Interestingly enough, the Winnipeg Free Press has like-minded thinking on the post I wrote last night on this little old blog.
I submit this article for your viewing pleasure and thank the Winnipeg Free Press in advance for their participation in the dialogue.
Desperate Tories reach out to their far right
Winnipeg Free Press
Wednesday, November 7, 2007
Byline: Frances Russell
CONVENTIONAL wisdom is that the Liberals are terrified of an election, the New Democrats and the Bloc Québécois would be happy with one, but it's the Conservatives who are really panting to go to the polls.
Unconventional wisdom might say the Conservatives are almost as afraid of an election as the Liberals. Ask yourself this: If Stéphane Dion's Liberals are really on the mat, why spend millions of dollars on another set of attack ads that are so crude and amateurish as to be embarrassing?
But the most telling evidence of Conservative fear is their abrupt decision last Thursday to revisit the death penalty by declaring they will no longer seek clemency for Canadians sentenced to death in other democratic countries.
The only conclusion? They're worried about their base vote, a worry Prime Minister Stephen Harper confirmed.
"The reality in this particular case (Alberta-born Ronald Allen Smith, a confessed and convicted murderer facing death by lethal injection in Montana) is that were we to intervene it would very quickly become a question of whether we are prepared to patriate a double murderer to Canada," Harper said.
"In light of this government's strong initiatives on tackling violent crime, I think that would send a wrong signal to the Canadian population."
Which segment of the Canadian population worries the prime minister?
Certainly not the 80 per cent of Canadians who now oppose the death penalty according to the government's own poll taken this summer.
The overwhelming majority of Canadians are appalled at the swelling list of the wrongfully convicted who could be dead now but for Canada's abolition of the death penalty in 1976 -- Steven Truscott, David Milgaard, Donald Marshall Jr., Romeo Phillion, Thomas Sophonow, Guy Paul Morin, James Driskell, William Mullins-Johnson and possibly many more to come, including Kyle Unger and Wilbert Coffin, hanged in the 1950s.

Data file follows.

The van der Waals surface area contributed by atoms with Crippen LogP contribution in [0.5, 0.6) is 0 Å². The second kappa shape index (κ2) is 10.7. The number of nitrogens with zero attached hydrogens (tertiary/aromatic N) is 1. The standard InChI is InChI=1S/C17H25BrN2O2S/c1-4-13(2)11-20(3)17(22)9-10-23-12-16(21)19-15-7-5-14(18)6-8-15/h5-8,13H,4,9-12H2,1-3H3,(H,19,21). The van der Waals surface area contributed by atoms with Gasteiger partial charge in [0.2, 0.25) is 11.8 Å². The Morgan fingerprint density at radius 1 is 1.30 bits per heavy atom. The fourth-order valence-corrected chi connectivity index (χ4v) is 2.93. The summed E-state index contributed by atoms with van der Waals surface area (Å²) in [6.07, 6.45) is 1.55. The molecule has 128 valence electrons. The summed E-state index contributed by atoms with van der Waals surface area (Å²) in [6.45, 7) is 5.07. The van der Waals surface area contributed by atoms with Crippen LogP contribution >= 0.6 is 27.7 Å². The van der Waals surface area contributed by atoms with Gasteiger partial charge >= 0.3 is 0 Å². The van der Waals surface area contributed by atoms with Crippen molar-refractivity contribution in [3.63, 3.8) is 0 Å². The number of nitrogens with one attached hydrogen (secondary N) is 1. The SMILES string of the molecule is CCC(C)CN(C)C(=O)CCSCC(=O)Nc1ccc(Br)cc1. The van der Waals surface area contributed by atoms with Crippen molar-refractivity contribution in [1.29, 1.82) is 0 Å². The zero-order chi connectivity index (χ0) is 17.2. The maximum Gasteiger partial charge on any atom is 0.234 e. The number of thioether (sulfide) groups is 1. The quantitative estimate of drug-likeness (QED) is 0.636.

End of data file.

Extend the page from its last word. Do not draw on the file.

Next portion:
The population Harper is pandering to is his base of right-wing social conservatives, a base that reaches up into his cabinet. Several senior Conservative ministers support the death penalty, including Public Safety Minister Stockwell Day, Justice Minister Rob Nicholson and Defence Minister Peter MacKay.
The death penalty gambit is even more perplexing when two more factors are considered. Harper says he trusts the U.S. legal system because it is a democracy. As Canada's own history proves, being a democracy is no protection against wrongful convictions.
The justice system is imperfect because it is human. The human element means that not even DNA and other forensic evidence is dependable. It can be wrongly interpreted or deliberately distorted, as was the case with the former Ontario medical examiner whose errors of interpretation railroaded Mullins-Johnson.
Democracy doesn't prevent the miscarriage of justice, and error is the ultimate argument against capital punishment.
Nor is it enough to say, as in Smith's case, he confessed. His lawyer says he confessed to get out of intolerable prison conditions.
Harper's faith in U.S. justice will come as a shock to the American Civil Liberties Union. It has devoted decades to documenting how poverty, racism and underpaid and incompetent public defenders have sent hundreds, perhaps thousands, of innocent people to their awful deaths by hanging, firing squad, electric chair, gas and now, the needle.
Documented instances that this latest "humane" form of execution can take up to half an hour to kill forced even the Republican-dominated U.S. Supreme Court to hear a challenge to it on the grounds it violates the U.S. Bill of Rights' protection against cruel and unusual punishment.
Just when the U.S., one of the last democracies still to impose the death penalty, is rethinking it, why is Canada re-engaging?
It might be that Harper's Conservatives are running Liberal attack ads -- and revisiting the death penalty by proxy -- because their poll numbers are stagnant, if not slipping.
They know that, historically, governments lose, not gain, support during election campaigns.
And they're already below the 36.3 per cent that won them 124 seats in 2006.
Since mid-October, there have been eight polls: two by Harris-Decima Research, one by Angus Reid Strategies, one by Environics Research, one by The Strategic Counsel and three by IpsosReid.
All but Ipsos-Reid have almost identical numbers showing Conservatives and Liberals in a margin of error tie: 32 per cent to 34 per cent to 28 per cent to 29 per cent. Only IpsosReid has the Conservatives at or near the majority territory of 39 per cent to 40 per cent.
IpsosReid was the outlier in the 2006 election. Its pre-election poll projected Conservative support at 38 per cent, yielding a clear majority of 157 seats.
Sad, really, for Harper's Conservatives. They have all this cash -- in party coffers and in tax cuts. But it isn't buying them a majority -- yet.
© 2007 The Winnipeg Free Press. All rights reserved.